Getty Images - Ronald Martinez Ivan Rodriguez

With 14 All-Star appearances, 13 Gold Gloves, a Most Valuable Player award and a World Series ring, Ivan "Pudge" Rodriguez has more than earned his spot in Cooperstown as one of the best catchers of all time. In this excerpt of They Call Me Pudge, Rodriguez explains what becoming a Hall of Famer means to him.
    
The night before the Hall of Fame vote was announced in January 2017, that was one of the most anxious nights of my life. Those were a hard couple of days. I can't even explain how stressed out I was. I don't sleep much as is, but it was nonexistent that week. I was up for like 72 straight hours. The lone upside was having time to reflect, having time to think about baseball being the best game on the planet and all these extraordinary catchers who came before me. You cannot beat that.

They Call Me Pudge Book CoverI have so much respect for those great catchers who had to wait for induction. Unbelievable names like Carlton Fisk, Gary Carter, Mickey Cochrane, and Yogi Berra. Before he passed away, Yogi saw me a long time ago when I was playing in Yankee Stadium. During batting practice he looked at me in the eyes and told me, "You're going to be a Hall of Famer." That was huge. That gave me chills. I couldn't tell you anything about the game, but I walked out of the locker room that night smiling because of what Yogi Berra told me.
    
Berra's teammate Mickey Mantle, who lived in Dallas most of his life, wore No. 7 for the New York Yankees. I love the No. 7, but I didn't ask for it. In the minor leagues, I used No. 10 and then I was No. 55 when I was put on the 40-man roster. But the number that I really, really loved was No. 10.
    
Anyway, when they called me up in June 1991, I was 19 and I wasn't going to be some cocky kid demanding a certain number or anything. I barely spoke English, so I took what they gave me, which was No. 7. The next year my plan was to ask for a new number, No. 10, but veteran infielder Dickie Thon had joined the team, and he was wearing it. So I just said, "Okay, I'll stick with No. 7." Dickie was gone by the next year, but I said, "No, I'm going to stay with No. 7." It's a lucky number for some people. I feel like I didn't want to have a two-digit number on my back anyway. I'm not too tall, so two numbers on the back is not going to look right on me.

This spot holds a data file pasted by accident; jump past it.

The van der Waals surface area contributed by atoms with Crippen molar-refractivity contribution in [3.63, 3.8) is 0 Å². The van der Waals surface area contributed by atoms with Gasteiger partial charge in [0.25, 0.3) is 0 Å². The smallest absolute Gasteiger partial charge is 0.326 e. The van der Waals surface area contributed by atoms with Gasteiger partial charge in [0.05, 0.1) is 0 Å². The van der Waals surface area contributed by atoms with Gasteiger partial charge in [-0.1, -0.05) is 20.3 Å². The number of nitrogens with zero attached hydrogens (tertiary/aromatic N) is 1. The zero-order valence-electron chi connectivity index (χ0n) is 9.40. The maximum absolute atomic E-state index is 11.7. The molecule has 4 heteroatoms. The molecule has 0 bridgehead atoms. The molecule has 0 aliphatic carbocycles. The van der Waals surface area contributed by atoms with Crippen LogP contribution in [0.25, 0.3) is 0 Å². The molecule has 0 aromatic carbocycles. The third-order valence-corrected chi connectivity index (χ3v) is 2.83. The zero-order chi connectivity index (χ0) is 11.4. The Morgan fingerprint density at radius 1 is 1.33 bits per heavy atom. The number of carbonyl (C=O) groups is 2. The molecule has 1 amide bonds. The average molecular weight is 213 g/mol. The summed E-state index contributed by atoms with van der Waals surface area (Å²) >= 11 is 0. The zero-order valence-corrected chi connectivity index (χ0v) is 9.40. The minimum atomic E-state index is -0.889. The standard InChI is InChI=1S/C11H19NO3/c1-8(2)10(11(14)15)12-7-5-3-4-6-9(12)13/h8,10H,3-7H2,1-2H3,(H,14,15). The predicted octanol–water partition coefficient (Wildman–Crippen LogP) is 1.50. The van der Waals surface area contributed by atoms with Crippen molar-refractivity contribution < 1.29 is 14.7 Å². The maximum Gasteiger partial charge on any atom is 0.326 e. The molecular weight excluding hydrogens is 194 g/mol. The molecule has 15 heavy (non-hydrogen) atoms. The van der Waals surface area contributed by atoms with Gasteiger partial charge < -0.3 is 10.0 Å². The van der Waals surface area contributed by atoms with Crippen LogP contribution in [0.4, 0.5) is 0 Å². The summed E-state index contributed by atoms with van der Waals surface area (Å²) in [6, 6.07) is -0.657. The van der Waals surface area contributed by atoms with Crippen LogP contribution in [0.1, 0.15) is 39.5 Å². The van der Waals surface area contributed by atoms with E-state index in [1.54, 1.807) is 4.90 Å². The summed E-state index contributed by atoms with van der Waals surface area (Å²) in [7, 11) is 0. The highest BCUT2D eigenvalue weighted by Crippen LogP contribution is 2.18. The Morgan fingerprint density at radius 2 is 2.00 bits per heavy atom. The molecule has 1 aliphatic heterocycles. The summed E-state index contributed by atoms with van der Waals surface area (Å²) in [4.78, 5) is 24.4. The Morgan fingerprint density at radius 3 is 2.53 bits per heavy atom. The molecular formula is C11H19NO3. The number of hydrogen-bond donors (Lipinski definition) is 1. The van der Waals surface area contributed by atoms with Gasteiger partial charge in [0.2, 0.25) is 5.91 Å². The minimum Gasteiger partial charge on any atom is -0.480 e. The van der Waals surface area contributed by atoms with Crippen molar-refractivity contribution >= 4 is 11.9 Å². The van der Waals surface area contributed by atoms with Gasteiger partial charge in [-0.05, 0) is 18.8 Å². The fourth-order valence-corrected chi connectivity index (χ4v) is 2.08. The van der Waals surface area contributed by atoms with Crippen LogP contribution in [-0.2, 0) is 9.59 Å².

I tried to sleep the night before the Hall of Fame vote and I at least got into the bed for an hour or two. I woke up early and did my workout like I always do, staying with my routine. I spent most of the day after that at home, not watching any TV, trying to stay away from what was happening. A lot of people were texting me, and I was texting them back, but I had to tell them, "Look, you have to wait until the afternoon."
    
Then we left the house at about 4:00 or 4:15 to go to my friend's house about five minutes away. And that's where I was, waiting for the call. Dereck was there; my wife was there; my friend and his wife, Mike and Melissa Allen, were there; and my agent, Catalina Villegas, was there. And ESPN was there with me, too. I was doing an interview with them when I got the phone call.

Ivan Rodriguez Wins World SeriesHall president Jeff Idelson and Baseball Writers' Association of America secretary-treasurer Jack O'Connell congratulated me over the phone for becoming a member of the 2017 Hall of Fame. I received information about the logistics of getting to the ballpark and then flying to New York that night. Commissioner Rob Manfred even called to congratulate me.    

We got on the plane at about 9:30 pm. It was me, my wife, my son, and Catalina and it was past midnight when we landed. Then we had breakfast in the morning with everyone followed by a press conference. From there we went to the MLB Network studios and then we had a very small, private dinner after that.

I went to Cooperstown, New York, three weeks later. I've been there four times now. We walked through the museum again, and I was shown where my plaque is going to be. When I retired, yes, I was thinking about having my plaque in Cooperstown. During my career, though, I didn't think about being in the Hall of Fame. Instead I was thinking about having great years and having a great career. And then the career took me to another level, and that level was to be in the Hall of Fame. But to be honest, I didn't think I was going to get in on the first ballot. I really didn't. Not that I didn't deserve it, I just didn't think it was going to happen. It was a gift because there aren't too many first-ballot Hall of Famers, especially for catchers.
    
Being elected on the first try meant even more knowing that Tim Raines waited 10 years and Jeff Bagwell waited seven years. That's a long time. So, getting into the Hall of Fame on the first ballot was a pretty cool thing, and I'm very grateful. My phone went crazy after the vote. At one point I had almost a thousand text messages from friends and former players and I answered every single one of them. I'm still getting some texts and e-mails. I appreciate all of them.